In theory, we can all make things look and feel great. In practice, there are many challenges and invisible costs associated with circularity and change that eventually ends up coming out of the consumer or taxpayer pocket. While there is a price for environmental accountability, it is also at a tipping point and the current tax and spend model is not sustainable.
The Reality of Our Current Renewable Energy Infrastructure on Sustainability and Circularity
Today, wind turbine blades and end of life solar panels cannot be recycled. Built to withstand hurricane-force winds, the blades can’t easily be crushed, recycled or repurposed. A wind turbine’s blades vary between 100 to 165 feet long and weigh roughly 6 tons, so at the end of their lifespan they can’t just be hauled away. First, you need to cut through the fiberglass using specialized diamond-encrusted industrial saws to create pieces small enough to fit on tractor-trailers and a road-legal r-trailer. These costs along with deconstruction, labor, transportation, tipping, landfill fees and the energy use (emissions), increase exponentially.
Companies are currently searching for ways to deal with the tens of thousands of blades and panels that have reached the end of their lives. That’s created an urgent search for alternatives in places that lack wide-open prairies. Central U.S. landfills are now the final resting place of thousands of blades whose days making renewable energy have come to end and bulldozers bury them out of sight forever in sand interred in stacks that are 30 feet deep.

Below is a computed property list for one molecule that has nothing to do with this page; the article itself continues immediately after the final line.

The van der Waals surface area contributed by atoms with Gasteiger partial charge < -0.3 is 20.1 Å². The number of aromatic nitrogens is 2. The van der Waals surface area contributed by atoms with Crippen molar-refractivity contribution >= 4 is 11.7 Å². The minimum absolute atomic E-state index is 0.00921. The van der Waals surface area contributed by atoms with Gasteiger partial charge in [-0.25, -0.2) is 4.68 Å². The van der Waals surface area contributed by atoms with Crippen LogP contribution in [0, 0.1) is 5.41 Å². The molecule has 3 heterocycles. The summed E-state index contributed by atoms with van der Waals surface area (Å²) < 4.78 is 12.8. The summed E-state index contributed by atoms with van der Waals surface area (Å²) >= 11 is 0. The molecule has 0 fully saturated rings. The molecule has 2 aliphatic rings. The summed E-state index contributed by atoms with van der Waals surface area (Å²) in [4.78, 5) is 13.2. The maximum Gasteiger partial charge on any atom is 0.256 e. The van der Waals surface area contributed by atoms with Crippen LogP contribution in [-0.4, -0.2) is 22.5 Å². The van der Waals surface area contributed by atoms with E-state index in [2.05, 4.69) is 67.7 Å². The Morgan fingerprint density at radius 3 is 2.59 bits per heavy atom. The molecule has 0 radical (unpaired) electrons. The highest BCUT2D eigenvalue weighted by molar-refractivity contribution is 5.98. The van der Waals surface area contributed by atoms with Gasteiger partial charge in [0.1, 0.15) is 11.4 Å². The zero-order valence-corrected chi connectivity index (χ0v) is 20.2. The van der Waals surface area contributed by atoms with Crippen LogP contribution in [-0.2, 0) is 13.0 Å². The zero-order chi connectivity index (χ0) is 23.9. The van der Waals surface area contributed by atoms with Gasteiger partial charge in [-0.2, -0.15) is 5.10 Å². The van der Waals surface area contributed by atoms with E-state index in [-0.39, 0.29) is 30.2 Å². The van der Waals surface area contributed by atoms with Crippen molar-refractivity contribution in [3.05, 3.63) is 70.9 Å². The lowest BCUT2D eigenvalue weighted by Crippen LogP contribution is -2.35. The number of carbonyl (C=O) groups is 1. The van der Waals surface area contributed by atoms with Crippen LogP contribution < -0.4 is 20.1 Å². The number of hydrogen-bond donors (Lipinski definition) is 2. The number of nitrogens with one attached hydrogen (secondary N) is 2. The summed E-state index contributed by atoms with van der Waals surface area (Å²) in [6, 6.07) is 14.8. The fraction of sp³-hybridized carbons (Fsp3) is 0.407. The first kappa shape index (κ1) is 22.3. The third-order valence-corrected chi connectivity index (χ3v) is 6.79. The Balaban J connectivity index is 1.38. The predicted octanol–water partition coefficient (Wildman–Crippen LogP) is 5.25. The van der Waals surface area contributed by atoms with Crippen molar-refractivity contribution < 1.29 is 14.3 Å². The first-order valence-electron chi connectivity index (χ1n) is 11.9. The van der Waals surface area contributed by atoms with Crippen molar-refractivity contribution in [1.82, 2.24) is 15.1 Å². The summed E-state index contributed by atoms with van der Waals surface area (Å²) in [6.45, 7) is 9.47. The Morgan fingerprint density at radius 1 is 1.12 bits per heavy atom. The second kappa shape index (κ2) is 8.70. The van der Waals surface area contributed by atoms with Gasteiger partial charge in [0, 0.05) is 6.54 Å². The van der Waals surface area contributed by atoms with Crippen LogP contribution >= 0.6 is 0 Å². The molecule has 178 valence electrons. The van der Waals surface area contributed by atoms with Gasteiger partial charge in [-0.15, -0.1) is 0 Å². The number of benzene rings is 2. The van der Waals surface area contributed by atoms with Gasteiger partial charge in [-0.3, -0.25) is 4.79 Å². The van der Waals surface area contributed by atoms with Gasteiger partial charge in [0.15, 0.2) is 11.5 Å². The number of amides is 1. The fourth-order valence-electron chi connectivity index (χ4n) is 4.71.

The wind and solar deconstruction trend will continue, as these two renewable energy sources have an average usable life of 18 to 22 years. As a result, thousands of aging blades and panels will continue to come down from steel towers around the world and most have nowhere to go but landfills. In the U.S. alone, about 8,000 will be removed in each of the next few years. It is going to get worse as most were built more than a decade ago when installations were less than a fifth of what they are now. The end of life blades and panels have a huge social, economic and environmental cumulative impact making them non-circular or sustainable.
There are many business and economic theories to motivate organizations to mitigate supply risks, tack leakage and capture value across the operations, thereby contributing to a greater bottom line. An invisible factor and consideration in the chain is to reduce pollution and improve the consumption of resources as an important part of achieving profitability and circular advantages.
Dave Gajadhar is an Advisor, Speaker, Educator, and an Advocate for Human prosperity and resource optimization at Resultant Group (Edmonton, AB), business modernization, resource optimization and transition advisors. He can be reached at (780) 483-4800, e-mail Dgajadhar@ResultantGroup.com or contact through Twitter: @dgajadar.
Resultant Group helps companies to identify what matters to each of your stakeholders, participants and clients across your value chain. This enables your organization to optimize resources, monetize excess material and enable your sustainability reporting to convey the business’ unique story reflecting how your business is genuinely managed in a shared and circular economy. Join us at one of our regional workshops. Check out our schedule online at Resultantgroup.com and Companiesforzerowaste.com. Visit @ResultantGroup to learn more about advisory master classes.